The main point to understand is that if we perform outward rotation we get the flexibility in the muscles that we don’t need, at least not in the way we have it. So we stretch the inner thighs through rotation, but we don’t care about the hip rotation at the moment, we want the legs to go further apart. Well, when that rotational stretch is let go, there is “space”. This means few more degrees to space the legs out, with decreased resistance. 14459685_1120768561348349_1968650002_n

Zibby Kruk: So what is the advantage of using target and leverage over regular stretches like done in yoga?

Paul Zaichik: The advantage is speed of flexibility progress. If we stay with the Side Split, let’s say. One would either sit with legs apart and nothing happens. Just sitting there and no progress. Either that or one would somehow force the legs out, like with a “torture stretching device”, against pain and resistance. With KST you move into leverage, come back out of it and all of the suddenly, you are more flexible.

Zibby Kruk: Can someone just keep doing KST until a full split is mastered, if there is a small gain with each Target/Leverage movement?

Paul Zaichik: In one workout, you mean?

Zibby Kruk: Yes

Paul Zaichik: Significant flexibility can be gained in one workout, but we don’t recommend getting greedy. However we know of the possible progress one can quickly make, because people did get gluttonous in the past. In EasyFlexibility we prefer to make progress, secure it and move on.

Zibby Kruk: I want to ask you about EasyFlexibility in a second. Can you expand on “make progress, secure it and move on” bit?

Paul Zaichik: So one EasyFlexibility/ElasticSteel developments was an ability to keep the progress received from Kinesiological Stretching Techniques. People got pretty flexible in their training session, using KST. Let’s say they could barely touch toes at the start of the session and would be palming the toes at end of the session. Then the next workout comes and they are at square one again. Barely touching toes. So exercises were developed to keep what was gained. So that at the next session, they would start more flexible.

Zibby Kruk: So next time they would be contacting their palms to their toes?

Paul Zaichik: No, they would not be as flexible as they ended up last time, but more flexible than they started. So they would not palm the toes, but they would be touching with finger tips, while before they could not. So the point is to start a little deeper and end a little deeper each time. After some training, what was the deepest flexibility, becomes the starting flexibility.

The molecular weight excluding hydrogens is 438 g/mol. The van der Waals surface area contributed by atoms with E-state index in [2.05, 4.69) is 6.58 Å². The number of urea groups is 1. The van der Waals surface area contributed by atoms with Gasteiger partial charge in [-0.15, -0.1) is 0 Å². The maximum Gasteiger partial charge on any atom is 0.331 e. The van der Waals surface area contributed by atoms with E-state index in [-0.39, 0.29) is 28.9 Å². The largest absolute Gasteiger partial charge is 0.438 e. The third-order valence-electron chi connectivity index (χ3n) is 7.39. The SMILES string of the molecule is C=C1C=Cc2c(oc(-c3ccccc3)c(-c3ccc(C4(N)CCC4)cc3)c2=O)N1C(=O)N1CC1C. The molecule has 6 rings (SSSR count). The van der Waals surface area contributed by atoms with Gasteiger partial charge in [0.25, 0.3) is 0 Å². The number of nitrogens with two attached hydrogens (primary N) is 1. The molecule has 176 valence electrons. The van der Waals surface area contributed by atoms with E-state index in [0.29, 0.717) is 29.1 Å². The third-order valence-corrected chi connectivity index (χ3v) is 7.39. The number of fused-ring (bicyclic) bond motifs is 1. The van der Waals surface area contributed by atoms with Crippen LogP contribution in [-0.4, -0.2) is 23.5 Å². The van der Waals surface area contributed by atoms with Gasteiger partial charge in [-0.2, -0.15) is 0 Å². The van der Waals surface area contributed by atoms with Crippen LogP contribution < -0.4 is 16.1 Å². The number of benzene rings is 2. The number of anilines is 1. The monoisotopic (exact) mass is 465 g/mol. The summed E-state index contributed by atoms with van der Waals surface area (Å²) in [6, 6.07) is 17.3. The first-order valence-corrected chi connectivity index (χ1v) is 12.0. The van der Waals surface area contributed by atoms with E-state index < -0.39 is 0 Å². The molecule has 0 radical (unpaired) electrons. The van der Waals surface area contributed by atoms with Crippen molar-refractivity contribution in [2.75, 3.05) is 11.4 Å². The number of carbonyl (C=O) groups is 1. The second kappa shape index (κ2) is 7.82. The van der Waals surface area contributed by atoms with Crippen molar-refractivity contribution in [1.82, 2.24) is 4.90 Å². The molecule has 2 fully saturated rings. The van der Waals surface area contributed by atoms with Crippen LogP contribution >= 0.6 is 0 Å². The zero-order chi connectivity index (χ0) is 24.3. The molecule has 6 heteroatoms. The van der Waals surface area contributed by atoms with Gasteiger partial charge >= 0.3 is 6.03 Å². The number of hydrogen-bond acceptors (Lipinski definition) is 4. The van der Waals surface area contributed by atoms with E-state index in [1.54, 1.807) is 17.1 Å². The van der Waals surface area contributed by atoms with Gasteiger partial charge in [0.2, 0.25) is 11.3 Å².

Zibby Kruk: I see and what kind of exercises allow one to keep flexibility?

Paul Zaichik: Various strength and movement exercises. Their aim is to make the newly developed flexibility range accepted by the body as normal and comfortable.

Zibby Kruk: How did you come up with KST?

Paul Zaichik: One of my friends was stretching his shoulders for swimming. He wanted to develop good medial rotation. He was on the floor on the side, trying to push his hand closer to the floor. It was not really going. Then he turned in such a way that he created a horizontal flexion in the shoulder. So basically he did the leverage. As he came back, his arm went deeper. So he did the target. I noticed that. When I saw it, I realized based on my experience in Kinesiology that both of those actions, targeted the same muscle group. (Posterior Deltoid, Teres Minor and Infraspinatus) Long story short, I did the stretch myself and it worked. Next I did the same for all the muscles and it worked as well. And Kinesiological Stretching was born.

Zibby Kruk: Named after Kinesiology?

Paul Zaichik: Yes, exactly.

Zibby Kruk: People often confuse EasyFlexibility, ElasticSteel and Kinesiological Stretching techniques are they often used interchangeably. What is the difference between them?

Paul Zaichik: ElasticSteel Method of Athletic Conditioning is a company I founded to share my knowledge, experience and research in various fields. Flexibility Training, Strength Training, BodyWeight Training, Martial Arts.
EasyFlexibility is a brand under ElasticSteel umbrella. Martial Artists who practice the method often call it ElasticSteel, while dancers, yogis, cheerleaders, gymnasts and other athletes call it EasyFlexibility.
EasyFlexibility is also a brand signifying the “Elastic” part of ElasticSteel focusing on Stretching. Several brands signified the strength component of EasyFlexibility, with ZejaX being the leading one right now.
Kinesiological Stretching Techniques is the way of muscle elongation in ES and EF programs. However, as I said before, it’s only a part of the EF and ES. It’s completed by other techniques.14445463_1120768194681719_1158648316_n

Zibby Kruk: So in short, ElasticSteel is for martial artists EasyFlexibility is for different athletes and Kinesiological Stretching are stretching techniques for everyone?

Paul Zaichik: Yes.

Zibby Kruk: So what is next for Elasticsteel?

Paul Zaichik: Still looking for ways to improve the system. Trying to find ways to develop flexibility faster, but still keep it safe and sustainable. As soon as we discover and test something, we make it available for everyone.

Zibby Kruk: Thank you Paul, it was great chatting with you.

Paul Zaichik: Thank you as well

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Dr George Vitale visited ITF HQ Korea